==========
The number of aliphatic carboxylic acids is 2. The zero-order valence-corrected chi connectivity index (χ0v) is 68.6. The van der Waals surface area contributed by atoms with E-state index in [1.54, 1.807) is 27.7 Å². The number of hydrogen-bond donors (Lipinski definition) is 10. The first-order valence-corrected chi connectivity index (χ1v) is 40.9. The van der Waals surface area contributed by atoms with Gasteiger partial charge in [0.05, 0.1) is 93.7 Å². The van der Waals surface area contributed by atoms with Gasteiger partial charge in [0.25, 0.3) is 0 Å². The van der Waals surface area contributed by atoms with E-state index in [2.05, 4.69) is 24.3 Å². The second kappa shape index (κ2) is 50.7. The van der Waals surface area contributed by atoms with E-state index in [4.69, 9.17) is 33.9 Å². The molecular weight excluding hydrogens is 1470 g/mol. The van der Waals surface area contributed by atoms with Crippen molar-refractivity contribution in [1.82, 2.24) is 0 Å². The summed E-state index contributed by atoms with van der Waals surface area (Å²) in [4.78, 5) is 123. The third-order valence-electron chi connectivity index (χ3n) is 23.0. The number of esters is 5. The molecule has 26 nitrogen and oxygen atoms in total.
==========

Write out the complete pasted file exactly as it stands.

The number of aliphatic carboxylic acids is 2. The zero-order valence-corrected chi connectivity index (χ0v) is 68.6. The van der Waals surface area contributed by atoms with E-state index in [1.54, 1.807) is 27.7 Å². The number of hydrogen-bond donors (Lipinski definition) is 10. The first-order valence-corrected chi connectivity index (χ1v) is 40.9. The van der Waals surface area contributed by atoms with Gasteiger partial charge in [0.05, 0.1) is 93.7 Å². The van der Waals surface area contributed by atoms with Gasteiger partial charge in [0.25, 0.3) is 0 Å². The van der Waals surface area contributed by atoms with E-state index in [2.05, 4.69) is 24.3 Å². The second kappa shape index (κ2) is 50.7. The van der Waals surface area contributed by atoms with E-state index in [4.69, 9.17) is 33.9 Å². The molecular weight excluding hydrogens is 1470 g/mol. The van der Waals surface area contributed by atoms with Crippen molar-refractivity contribution in [1.82, 2.24) is 0 Å². The summed E-state index contributed by atoms with van der Waals surface area (Å²) in [4.78, 5) is 123. The third-order valence-electron chi connectivity index (χ3n) is 23.0. The number of esters is 5. The molecule has 26 nitrogen and oxygen atoms in total.